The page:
Child Health Weeks in Haiti overcome obstacles to save lives
There is positive work being done by the Ministry of Public Health (MSPP) for the health and nutrition of Haitians, and the Micronutrient Initiative (MI) is a lead supporter of their Child Health Week (CHW) initiative.
Posted on April 11, 2011
Haiti remains one of the poorest and least developed countries in the world.
Recently the country has struggled with more political upheaval, health crises including a cholera outbreak in 2010, severe environmental degradation and hurricanes.
Haiti also faced a devastating earthquake in January 2010, which reduced much of its capital to rubble, killing hundreds of thousands and leaving more than a million people displaced and living under tents and tarpaulins.
Despite such adversity, there is positive work being done by the Ministry of Public Health (MSPP) for the health and nutrition of Haitians, and the Micronutrient Initiative (MI) is a lead supporter of their Child Health Week (CHW) initiative.
Supported by the Government of Canada through the Canadian International Development Agency (CIDA), the Inter-American Development Bank (IDB) and several other donor agencies, MI is helping the Ministry to organize CHWs.
This initiative provides vitamins and minerals to children 5 and under and women of child-bearing age, catch-up immunizations to children and counselling on breast-feeding and information on cholera treatment centers to women. The basic package of services delivered through CHWs is one of the cheapest and most effective ways to decrease child mortality by strengthening children´s immune systems.
More than 20,000 Haitian infants die every year of preventable diseases such as diarrhoea and respiratory infections, and even those children that suffer only mild vitamin A deficiencies face higher death rates.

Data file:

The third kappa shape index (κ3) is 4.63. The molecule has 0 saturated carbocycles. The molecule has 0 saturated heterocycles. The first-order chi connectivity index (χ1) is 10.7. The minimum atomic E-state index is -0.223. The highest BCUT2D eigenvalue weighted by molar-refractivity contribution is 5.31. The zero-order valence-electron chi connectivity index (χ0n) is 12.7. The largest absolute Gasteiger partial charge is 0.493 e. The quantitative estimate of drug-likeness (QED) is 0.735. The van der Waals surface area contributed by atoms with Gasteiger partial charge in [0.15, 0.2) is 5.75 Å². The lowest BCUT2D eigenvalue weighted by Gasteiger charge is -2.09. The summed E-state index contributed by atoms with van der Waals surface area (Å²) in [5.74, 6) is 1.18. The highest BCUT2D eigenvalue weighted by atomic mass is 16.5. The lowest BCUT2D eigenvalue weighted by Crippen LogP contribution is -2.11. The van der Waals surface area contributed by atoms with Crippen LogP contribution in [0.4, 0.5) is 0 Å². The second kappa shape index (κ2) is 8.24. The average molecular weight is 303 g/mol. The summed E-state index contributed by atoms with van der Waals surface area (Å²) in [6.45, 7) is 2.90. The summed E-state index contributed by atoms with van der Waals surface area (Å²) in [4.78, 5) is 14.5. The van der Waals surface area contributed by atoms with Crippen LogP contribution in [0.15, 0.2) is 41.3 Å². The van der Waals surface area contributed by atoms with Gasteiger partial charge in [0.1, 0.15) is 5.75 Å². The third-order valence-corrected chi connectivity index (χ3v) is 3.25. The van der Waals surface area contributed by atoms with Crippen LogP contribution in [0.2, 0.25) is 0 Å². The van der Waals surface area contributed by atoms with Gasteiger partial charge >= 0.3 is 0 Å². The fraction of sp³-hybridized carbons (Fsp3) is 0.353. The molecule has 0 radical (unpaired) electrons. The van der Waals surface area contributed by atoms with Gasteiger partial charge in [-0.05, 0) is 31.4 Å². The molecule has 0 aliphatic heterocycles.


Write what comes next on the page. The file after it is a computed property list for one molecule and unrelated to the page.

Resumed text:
Supplementing children who do not get enough vitamin A in their diet helps to strengthen their immune system, protecting them against many diseases. Regular de-worming is also vital for children under 5 in countries such as Haiti where parasites such as hookworms and roundworms are common. These parasites can cause anorexia, anaemia, stunting, impaired intellectual development, and a greater susceptibility to disease as a result of weakened immune systems.
Complementary to routine health services, CHWs are a way to deliver preventive services to as many children under 5 and women of child-bearing age as possible.
During the second week of November 2010, despite the growing unrest that preceded the general elections, Haiti launched an extensive CHW campaign in six of the country´s ten departments to reach more than one million infants and to deliver supplies that would help contain the cholera outbreak. The MSPP also adjusted the timing of the campaign in each region of the country to best allow it to deal with the cholera outbreak.
Along with vitamin A capsules, de-worming treatments and vaccines, parents were given zinc and packets of oral rehydration salts to give to their children to treat episodes of diarrhoea.
Zinc and oral rehydration salts are especially important in Haiti right now in light of the cholera outbreak that causes children to suffer diarrhoea, which can in turn cause them to die of dehydration. Oral rehydration salts and zinc can reduce the duration and severity of diarrhoea, thus saving lives.
The MSPP led the CHW, which was the first nationwide campaign in Haiti in five years, by using its own planning, monitoring and procurement systems and by coordinating the efforts of the many donor agencies involved. The CHW was made possible through a $5.5 million dollar grant provided by the IDB, which MI was influential in securing.
Staff at MI’s Headquarters in Ottawa worked hand-in-hand with the MSPP and IDB to develop the CHW project in Haiti.
MI’s clear support for a CHW Coordinator position to be created and advocacy for that person to work within Haiti’s MSPP was the catalyst that allowed MI to leverage funds and gain such a large commitment from IDB for micronutrient programming and health system strengthening in Haiti.
Because of MI’s support, a CHW Coordinator is now integrated as a full-time staff person in the Ministry.
She has greatly improved sustainability and long-term planning of the CHWs in Haiti, as seen by the fact that campaigns will continue twice annually for at least the next three years, which will further improve child health and reduce child mortality.
The Ministry has also formed a CHW Task Force by bringing together units such as Nutrition, Family Health, Immunizations, Monitoring and Communications to coordinate the different aspects of CHWs.
MI is proud to support the Haitian government’s Child Health Week initiative and thanks international donors such as the IDB and CIDA for their contributions to this important and life-saving program.